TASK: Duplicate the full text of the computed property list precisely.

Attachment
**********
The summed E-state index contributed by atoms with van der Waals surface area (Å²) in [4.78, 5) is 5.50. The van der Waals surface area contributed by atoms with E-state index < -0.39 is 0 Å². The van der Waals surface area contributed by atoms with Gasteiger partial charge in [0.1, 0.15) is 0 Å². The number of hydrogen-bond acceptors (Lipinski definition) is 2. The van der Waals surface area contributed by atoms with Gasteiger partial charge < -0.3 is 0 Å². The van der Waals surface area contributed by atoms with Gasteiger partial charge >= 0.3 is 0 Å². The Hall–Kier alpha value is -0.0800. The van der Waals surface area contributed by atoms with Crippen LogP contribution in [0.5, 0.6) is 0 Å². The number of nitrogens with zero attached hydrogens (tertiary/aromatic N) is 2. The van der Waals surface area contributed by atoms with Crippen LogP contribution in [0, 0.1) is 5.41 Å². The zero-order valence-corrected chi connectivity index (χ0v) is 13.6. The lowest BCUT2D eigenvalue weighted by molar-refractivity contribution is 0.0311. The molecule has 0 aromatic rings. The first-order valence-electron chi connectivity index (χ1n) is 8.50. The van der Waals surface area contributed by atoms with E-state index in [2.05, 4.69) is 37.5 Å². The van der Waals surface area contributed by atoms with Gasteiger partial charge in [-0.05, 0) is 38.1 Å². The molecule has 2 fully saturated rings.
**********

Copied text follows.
The summed E-state index contributed by atoms with van der Waals surface area (Å²) in [4.78, 5) is 5.50. The van der Waals surface area contributed by atoms with E-state index < -0.39 is 0 Å². The van der Waals surface area contributed by atoms with Gasteiger partial charge in [0.1, 0.15) is 0 Å². The number of hydrogen-bond acceptors (Lipinski definition) is 2. The van der Waals surface area contributed by atoms with Gasteiger partial charge < -0.3 is 0 Å². The van der Waals surface area contributed by atoms with Gasteiger partial charge >= 0.3 is 0 Å². The Hall–Kier alpha value is -0.0800. The van der Waals surface area contributed by atoms with Crippen LogP contribution in [0.5, 0.6) is 0 Å². The number of nitrogens with zero attached hydrogens (tertiary/aromatic N) is 2. The van der Waals surface area contributed by atoms with Crippen LogP contribution in [0, 0.1) is 5.41 Å². The zero-order valence-corrected chi connectivity index (χ0v) is 13.6. The lowest BCUT2D eigenvalue weighted by molar-refractivity contribution is 0.0311. The molecule has 0 aromatic rings. The first-order valence-electron chi connectivity index (χ1n) is 8.50. The van der Waals surface area contributed by atoms with E-state index in [2.05, 4.69) is 37.5 Å². The van der Waals surface area contributed by atoms with Gasteiger partial charge in [-0.05, 0) is 38.1 Å². The molecule has 2 fully saturated rings.